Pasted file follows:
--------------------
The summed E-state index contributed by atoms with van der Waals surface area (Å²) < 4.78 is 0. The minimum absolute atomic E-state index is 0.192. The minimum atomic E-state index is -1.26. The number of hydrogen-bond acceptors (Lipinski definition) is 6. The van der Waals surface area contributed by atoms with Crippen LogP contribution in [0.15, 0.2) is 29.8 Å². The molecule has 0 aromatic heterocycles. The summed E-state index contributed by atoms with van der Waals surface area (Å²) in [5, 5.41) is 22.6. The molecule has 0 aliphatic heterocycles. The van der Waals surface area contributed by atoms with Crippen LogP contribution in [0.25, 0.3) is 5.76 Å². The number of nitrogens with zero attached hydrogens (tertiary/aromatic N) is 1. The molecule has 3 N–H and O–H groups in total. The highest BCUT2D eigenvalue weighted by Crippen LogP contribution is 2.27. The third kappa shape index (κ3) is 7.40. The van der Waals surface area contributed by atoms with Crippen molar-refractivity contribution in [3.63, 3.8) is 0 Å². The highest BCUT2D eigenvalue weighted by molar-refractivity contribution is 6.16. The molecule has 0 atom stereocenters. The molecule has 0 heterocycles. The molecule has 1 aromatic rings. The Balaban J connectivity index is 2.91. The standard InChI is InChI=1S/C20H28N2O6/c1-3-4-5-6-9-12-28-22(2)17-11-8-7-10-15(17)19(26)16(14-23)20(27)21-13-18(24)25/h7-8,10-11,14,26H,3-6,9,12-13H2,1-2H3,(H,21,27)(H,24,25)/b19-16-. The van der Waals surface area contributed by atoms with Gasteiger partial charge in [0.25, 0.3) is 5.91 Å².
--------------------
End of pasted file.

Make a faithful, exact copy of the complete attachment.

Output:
The summed E-state index contributed by atoms with van der Waals surface area (Å²) < 4.78 is 0. The minimum absolute atomic E-state index is 0.192. The minimum atomic E-state index is -1.26. The number of hydrogen-bond acceptors (Lipinski definition) is 6. The van der Waals surface area contributed by atoms with Crippen LogP contribution in [0.15, 0.2) is 29.8 Å². The molecule has 0 aromatic heterocycles. The summed E-state index contributed by atoms with van der Waals surface area (Å²) in [5, 5.41) is 22.6. The molecule has 0 aliphatic heterocycles. The van der Waals surface area contributed by atoms with Crippen LogP contribution in [0.25, 0.3) is 5.76 Å². The number of nitrogens with zero attached hydrogens (tertiary/aromatic N) is 1. The molecule has 3 N–H and O–H groups in total. The highest BCUT2D eigenvalue weighted by Crippen LogP contribution is 2.27. The third kappa shape index (κ3) is 7.40. The van der Waals surface area contributed by atoms with Crippen molar-refractivity contribution in [3.63, 3.8) is 0 Å². The highest BCUT2D eigenvalue weighted by molar-refractivity contribution is 6.16. The molecule has 0 atom stereocenters. The molecule has 0 heterocycles. The molecule has 1 aromatic rings. The Balaban J connectivity index is 2.91. The standard InChI is InChI=1S/C20H28N2O6/c1-3-4-5-6-9-12-28-22(2)17-11-8-7-10-15(17)19(26)16(14-23)20(27)21-13-18(24)25/h7-8,10-11,14,26H,3-6,9,12-13H2,1-2H3,(H,21,27)(H,24,25)/b19-16-. The van der Waals surface area contributed by atoms with Gasteiger partial charge in [0.25, 0.3) is 5.91 Å².